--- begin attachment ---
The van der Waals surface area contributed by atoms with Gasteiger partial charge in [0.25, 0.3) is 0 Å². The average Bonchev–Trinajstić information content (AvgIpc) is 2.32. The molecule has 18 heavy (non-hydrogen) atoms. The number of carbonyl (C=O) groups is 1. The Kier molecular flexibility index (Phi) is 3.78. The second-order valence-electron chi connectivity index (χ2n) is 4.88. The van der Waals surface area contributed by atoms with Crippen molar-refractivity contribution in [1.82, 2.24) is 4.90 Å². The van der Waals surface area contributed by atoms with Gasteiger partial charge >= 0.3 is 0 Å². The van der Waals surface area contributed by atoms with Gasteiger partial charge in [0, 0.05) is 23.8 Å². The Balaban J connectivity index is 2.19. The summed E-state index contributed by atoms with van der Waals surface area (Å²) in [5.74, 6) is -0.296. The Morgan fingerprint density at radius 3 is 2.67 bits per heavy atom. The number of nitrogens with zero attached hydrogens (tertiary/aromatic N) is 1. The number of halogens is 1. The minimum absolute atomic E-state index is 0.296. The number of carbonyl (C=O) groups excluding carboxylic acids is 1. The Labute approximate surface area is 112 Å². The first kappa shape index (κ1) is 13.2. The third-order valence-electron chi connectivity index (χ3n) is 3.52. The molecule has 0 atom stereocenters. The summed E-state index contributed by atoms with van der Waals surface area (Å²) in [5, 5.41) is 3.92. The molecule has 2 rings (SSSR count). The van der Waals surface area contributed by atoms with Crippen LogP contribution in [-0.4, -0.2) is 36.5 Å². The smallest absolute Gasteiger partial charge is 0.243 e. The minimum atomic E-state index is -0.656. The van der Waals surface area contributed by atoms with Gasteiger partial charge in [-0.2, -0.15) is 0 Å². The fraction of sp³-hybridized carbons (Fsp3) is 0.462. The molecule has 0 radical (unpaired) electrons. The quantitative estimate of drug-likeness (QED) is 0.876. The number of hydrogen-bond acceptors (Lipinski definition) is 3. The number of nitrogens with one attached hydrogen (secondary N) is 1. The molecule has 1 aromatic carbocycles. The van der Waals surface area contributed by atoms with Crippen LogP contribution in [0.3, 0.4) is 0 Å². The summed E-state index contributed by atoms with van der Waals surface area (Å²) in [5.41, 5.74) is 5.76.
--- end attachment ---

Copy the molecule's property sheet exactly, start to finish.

The van der Waals surface area contributed by atoms with Gasteiger partial charge in [0.25, 0.3) is 0 Å². The average Bonchev–Trinajstić information content (AvgIpc) is 2.32. The molecule has 18 heavy (non-hydrogen) atoms. The number of carbonyl (C=O) groups is 1. The Kier molecular flexibility index (Phi) is 3.78. The second-order valence-electron chi connectivity index (χ2n) is 4.88. The van der Waals surface area contributed by atoms with Crippen molar-refractivity contribution in [1.82, 2.24) is 4.90 Å². The van der Waals surface area contributed by atoms with Gasteiger partial charge >= 0.3 is 0 Å². The van der Waals surface area contributed by atoms with Gasteiger partial charge in [0, 0.05) is 23.8 Å². The Balaban J connectivity index is 2.19. The summed E-state index contributed by atoms with van der Waals surface area (Å²) in [5.74, 6) is -0.296. The Morgan fingerprint density at radius 3 is 2.67 bits per heavy atom. The number of nitrogens with zero attached hydrogens (tertiary/aromatic N) is 1. The number of halogens is 1. The minimum absolute atomic E-state index is 0.296. The number of carbonyl (C=O) groups excluding carboxylic acids is 1. The Labute approximate surface area is 112 Å². The first kappa shape index (κ1) is 13.2. The third-order valence-electron chi connectivity index (χ3n) is 3.52. The molecule has 0 atom stereocenters. The summed E-state index contributed by atoms with van der Waals surface area (Å²) in [5, 5.41) is 3.92. The molecule has 2 rings (SSSR count). The van der Waals surface area contributed by atoms with Crippen LogP contribution in [-0.4, -0.2) is 36.5 Å². The smallest absolute Gasteiger partial charge is 0.243 e. The minimum atomic E-state index is -0.656. The van der Waals surface area contributed by atoms with Gasteiger partial charge in [-0.2, -0.15) is 0 Å². The fraction of sp³-hybridized carbons (Fsp3) is 0.462. The molecule has 0 radical (unpaired) electrons. The quantitative estimate of drug-likeness (QED) is 0.876. The number of hydrogen-bond acceptors (Lipinski definition) is 3. The number of nitrogens with one attached hydrogen (secondary N) is 1. The molecule has 1 aromatic carbocycles. The van der Waals surface area contributed by atoms with Crippen LogP contribution in [0.3, 0.4) is 0 Å². The summed E-state index contributed by atoms with van der Waals surface area (Å²) in [5.41, 5.74) is 5.76.